Climate protesters vow to disrupt Congressional Baseball Game – Roll Call

As climate protesters vow to blockade and shut down the Congressional Baseball Game on Wednesday night, at least one lawmaker said he wasn’t worried.
Rep. Roger Williams coached the Republican team to victory last year and is hoping for a repeat. Asked whether the protest was on his radar, the Texan said, “It’s on the stupid radar. I mean, why would an environmentalist not like a baseball game? Baseball is played on grass and dirt. What’s wrong with that?”
The annual game, which raises money for local charities, pits Republican and Democratic members of Congress against one another at Nationals Park. 
“The Congressional Baseball Game is a useful symbolic target,” said Evan Drukker-Schardl, an organizer with a group called Climate Defiance, which formed in 2023 and wants to end government support for fossil fuels. “Congress is literally playing games while subsidizing the fossil fuel engine industry.”
Climate Defiance has been planning the action for months, announcing in April, “We will shut it down.” Drukker-Schardl said he expects hundreds of protesters to attend, although he wouldn’t elaborate on what exactly they would do. It’s the same group, composed largely of college students and recent graduates, that interrupted the Congressional Women’s Softball Game last year for more than 10 minutes, to the annoyance of players and commentators.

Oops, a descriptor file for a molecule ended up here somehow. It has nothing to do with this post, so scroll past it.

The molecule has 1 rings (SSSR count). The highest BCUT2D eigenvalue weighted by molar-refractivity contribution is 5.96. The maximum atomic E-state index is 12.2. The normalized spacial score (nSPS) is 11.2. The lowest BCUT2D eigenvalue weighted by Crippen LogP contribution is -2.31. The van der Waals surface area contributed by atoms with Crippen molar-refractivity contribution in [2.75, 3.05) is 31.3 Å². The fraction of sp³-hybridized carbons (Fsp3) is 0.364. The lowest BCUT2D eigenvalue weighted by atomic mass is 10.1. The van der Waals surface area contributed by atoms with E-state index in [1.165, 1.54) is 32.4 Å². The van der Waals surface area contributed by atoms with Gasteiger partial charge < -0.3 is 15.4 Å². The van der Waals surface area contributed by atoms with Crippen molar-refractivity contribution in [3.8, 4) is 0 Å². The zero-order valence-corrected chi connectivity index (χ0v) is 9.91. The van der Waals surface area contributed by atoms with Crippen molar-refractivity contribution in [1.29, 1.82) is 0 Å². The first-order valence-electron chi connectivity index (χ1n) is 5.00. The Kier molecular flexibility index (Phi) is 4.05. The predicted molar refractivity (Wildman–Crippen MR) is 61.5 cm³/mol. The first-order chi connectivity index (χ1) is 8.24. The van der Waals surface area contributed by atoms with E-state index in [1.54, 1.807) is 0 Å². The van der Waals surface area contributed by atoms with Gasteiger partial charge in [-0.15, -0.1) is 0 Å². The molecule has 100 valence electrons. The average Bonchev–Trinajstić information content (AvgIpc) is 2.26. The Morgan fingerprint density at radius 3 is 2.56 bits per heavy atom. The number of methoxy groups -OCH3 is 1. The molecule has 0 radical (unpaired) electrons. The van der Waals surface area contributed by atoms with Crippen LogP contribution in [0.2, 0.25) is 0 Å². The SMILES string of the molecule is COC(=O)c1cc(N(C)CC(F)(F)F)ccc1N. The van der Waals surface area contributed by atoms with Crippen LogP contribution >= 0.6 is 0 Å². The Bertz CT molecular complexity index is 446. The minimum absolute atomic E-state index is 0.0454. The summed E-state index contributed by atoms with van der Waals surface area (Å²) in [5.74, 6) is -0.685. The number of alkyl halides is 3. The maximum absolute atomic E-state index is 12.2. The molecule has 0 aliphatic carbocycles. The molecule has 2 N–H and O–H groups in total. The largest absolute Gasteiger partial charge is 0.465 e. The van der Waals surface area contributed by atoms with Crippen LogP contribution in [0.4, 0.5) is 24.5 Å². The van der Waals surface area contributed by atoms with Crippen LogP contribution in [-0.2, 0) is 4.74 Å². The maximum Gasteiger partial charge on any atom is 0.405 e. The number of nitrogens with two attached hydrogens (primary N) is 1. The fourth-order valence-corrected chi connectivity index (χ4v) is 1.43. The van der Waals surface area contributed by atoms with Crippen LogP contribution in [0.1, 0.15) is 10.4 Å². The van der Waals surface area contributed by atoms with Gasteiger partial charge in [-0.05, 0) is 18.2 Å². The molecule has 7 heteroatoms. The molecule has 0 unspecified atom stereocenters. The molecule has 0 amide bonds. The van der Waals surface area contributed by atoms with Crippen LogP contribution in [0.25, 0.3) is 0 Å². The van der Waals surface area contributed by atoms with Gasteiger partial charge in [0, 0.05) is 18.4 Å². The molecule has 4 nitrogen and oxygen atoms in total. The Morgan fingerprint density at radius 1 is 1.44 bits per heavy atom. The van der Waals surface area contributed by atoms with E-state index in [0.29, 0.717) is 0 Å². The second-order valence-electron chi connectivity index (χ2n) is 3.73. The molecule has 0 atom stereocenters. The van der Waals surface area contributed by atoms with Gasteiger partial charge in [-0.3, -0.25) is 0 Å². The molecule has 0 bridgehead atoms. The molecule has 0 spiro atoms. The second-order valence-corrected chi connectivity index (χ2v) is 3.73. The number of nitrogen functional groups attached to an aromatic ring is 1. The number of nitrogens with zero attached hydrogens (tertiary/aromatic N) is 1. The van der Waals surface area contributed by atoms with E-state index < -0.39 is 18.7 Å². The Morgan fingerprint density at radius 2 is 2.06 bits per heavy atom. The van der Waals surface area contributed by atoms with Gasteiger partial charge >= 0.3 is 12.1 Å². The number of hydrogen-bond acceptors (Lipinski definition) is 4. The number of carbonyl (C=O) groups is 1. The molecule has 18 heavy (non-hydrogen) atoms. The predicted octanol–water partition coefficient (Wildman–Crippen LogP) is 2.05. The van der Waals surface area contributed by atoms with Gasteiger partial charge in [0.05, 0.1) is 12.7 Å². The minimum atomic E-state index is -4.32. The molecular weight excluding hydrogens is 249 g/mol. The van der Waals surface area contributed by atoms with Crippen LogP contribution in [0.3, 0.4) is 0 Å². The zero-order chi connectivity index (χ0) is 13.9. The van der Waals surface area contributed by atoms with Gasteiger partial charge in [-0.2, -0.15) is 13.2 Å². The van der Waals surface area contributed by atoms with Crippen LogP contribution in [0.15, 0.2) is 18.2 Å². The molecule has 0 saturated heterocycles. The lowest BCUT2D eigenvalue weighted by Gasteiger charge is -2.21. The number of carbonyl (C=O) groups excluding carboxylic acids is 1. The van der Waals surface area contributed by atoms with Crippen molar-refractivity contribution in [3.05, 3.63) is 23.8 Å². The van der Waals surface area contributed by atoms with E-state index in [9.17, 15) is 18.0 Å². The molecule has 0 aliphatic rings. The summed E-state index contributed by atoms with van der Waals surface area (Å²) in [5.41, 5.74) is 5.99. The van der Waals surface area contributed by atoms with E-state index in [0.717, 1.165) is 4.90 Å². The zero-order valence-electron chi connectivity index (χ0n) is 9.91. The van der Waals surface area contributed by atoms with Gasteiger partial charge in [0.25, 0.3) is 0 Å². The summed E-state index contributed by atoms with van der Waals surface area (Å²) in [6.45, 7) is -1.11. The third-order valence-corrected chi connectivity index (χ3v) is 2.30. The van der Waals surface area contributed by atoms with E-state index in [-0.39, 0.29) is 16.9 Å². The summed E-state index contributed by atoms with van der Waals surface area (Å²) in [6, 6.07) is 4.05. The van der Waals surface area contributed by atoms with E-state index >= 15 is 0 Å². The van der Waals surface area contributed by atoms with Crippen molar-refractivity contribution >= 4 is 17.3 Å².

“It’s a tight-knit club in Washington, and the people left out are all of us who are facing global catastrophe,” Drukker-Schardl said. “It’s unconscionable that most members of Congress are focused more on enriching their corporate lobbyist friends than they are on saving us from rising sea levels and rising temperatures and cataclysmic storms.”
A different collection of activists targeted the baseball game in 2022, with some unfurling banners and dropping leaflets in the stands. A few were arrested outside Nationals Park as they tried to stop fans from entering.  
A Capitol Police spokesperson said the department is aware of the protest planned for this year and is partnering with the Metropolitan Police and Washington Nationals security for the game. The summer tradition has drawn more scrutiny since 2017, when a gunman opened fire on Republicans who had gathered for an early morning practice.  
Ryan Thompson, president of Congressional Sports for Charity, said he’s confident the game will go off without a hitch and more than $2 million has already been raised, up from around $1.8 million last year. The foundation provides grants to local groups that serve families and children, such as the Washington Literacy Center. 
“We live in a free country, and they have every right to exercise their First Amendment rights,” Thompson said of the protesters. “But the Capitol Police and federal law enforcement are definitely tracking any threats to the game. It’s a high-profile event … so they’re hyper-diligent.”
Some lawmakers preparing for the game said they were sympathetic to Climate Defiance’s cause but objected to its methods.